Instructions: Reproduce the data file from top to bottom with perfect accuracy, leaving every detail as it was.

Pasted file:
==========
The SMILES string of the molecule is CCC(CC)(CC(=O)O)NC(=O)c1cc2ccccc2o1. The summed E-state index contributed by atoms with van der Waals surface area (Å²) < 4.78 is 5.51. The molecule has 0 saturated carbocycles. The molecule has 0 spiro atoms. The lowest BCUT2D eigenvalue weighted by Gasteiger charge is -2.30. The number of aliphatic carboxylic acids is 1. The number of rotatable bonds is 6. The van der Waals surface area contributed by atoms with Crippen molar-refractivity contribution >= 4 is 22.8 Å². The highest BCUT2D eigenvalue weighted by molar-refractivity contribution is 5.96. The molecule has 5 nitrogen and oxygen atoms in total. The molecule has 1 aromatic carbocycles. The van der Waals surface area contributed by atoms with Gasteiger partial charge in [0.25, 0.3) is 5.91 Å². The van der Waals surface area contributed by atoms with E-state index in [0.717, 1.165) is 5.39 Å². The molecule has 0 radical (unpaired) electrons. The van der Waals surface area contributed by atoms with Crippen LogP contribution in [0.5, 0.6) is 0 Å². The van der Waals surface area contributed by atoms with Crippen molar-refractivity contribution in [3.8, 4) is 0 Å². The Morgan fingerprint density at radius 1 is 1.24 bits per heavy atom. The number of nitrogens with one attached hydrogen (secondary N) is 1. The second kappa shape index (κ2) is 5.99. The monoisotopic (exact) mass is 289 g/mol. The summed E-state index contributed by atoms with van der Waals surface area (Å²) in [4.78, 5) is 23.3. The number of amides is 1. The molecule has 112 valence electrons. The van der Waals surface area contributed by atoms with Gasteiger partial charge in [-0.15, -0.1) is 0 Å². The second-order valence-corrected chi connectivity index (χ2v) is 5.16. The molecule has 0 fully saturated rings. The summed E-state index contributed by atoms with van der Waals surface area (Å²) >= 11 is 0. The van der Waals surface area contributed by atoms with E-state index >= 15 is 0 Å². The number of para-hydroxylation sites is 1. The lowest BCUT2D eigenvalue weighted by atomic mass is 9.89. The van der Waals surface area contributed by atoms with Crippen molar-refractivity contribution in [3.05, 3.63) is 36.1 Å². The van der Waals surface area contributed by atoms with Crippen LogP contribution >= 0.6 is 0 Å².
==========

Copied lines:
The SMILES string of the molecule is CCC(CC)(CC(=O)O)NC(=O)c1cc2ccccc2o1. The summed E-state index contributed by atoms with van der Waals surface area (Å²) < 4.78 is 5.51. The molecule has 0 saturated carbocycles. The molecule has 0 spiro atoms. The lowest BCUT2D eigenvalue weighted by Gasteiger charge is -2.30. The number of aliphatic carboxylic acids is 1. The number of rotatable bonds is 6. The van der Waals surface area contributed by atoms with Crippen molar-refractivity contribution >= 4 is 22.8 Å². The highest BCUT2D eigenvalue weighted by molar-refractivity contribution is 5.96. The molecule has 5 nitrogen and oxygen atoms in total. The molecule has 1 aromatic carbocycles. The van der Waals surface area contributed by atoms with Gasteiger partial charge in [0.25, 0.3) is 5.91 Å². The van der Waals surface area contributed by atoms with E-state index in [0.717, 1.165) is 5.39 Å². The molecule has 0 radical (unpaired) electrons. The van der Waals surface area contributed by atoms with Crippen LogP contribution in [0.5, 0.6) is 0 Å². The van der Waals surface area contributed by atoms with Crippen molar-refractivity contribution in [3.8, 4) is 0 Å². The Morgan fingerprint density at radius 1 is 1.24 bits per heavy atom. The number of nitrogens with one attached hydrogen (secondary N) is 1. The second kappa shape index (κ2) is 5.99. The monoisotopic (exact) mass is 289 g/mol. The summed E-state index contributed by atoms with van der Waals surface area (Å²) in [4.78, 5) is 23.3. The number of amides is 1. The molecule has 112 valence electrons. The van der Waals surface area contributed by atoms with Gasteiger partial charge in [-0.15, -0.1) is 0 Å². The second-order valence-corrected chi connectivity index (χ2v) is 5.16. The molecule has 0 fully saturated rings. The summed E-state index contributed by atoms with van der Waals surface area (Å²) >= 11 is 0. The van der Waals surface area contributed by atoms with E-state index >= 15 is 0 Å². The number of para-hydroxylation sites is 1. The lowest BCUT2D eigenvalue weighted by atomic mass is 9.89. The van der Waals surface area contributed by atoms with Crippen molar-refractivity contribution in [3.05, 3.63) is 36.1 Å². The van der Waals surface area contributed by atoms with Crippen LogP contribution >= 0.6 is 0 Å².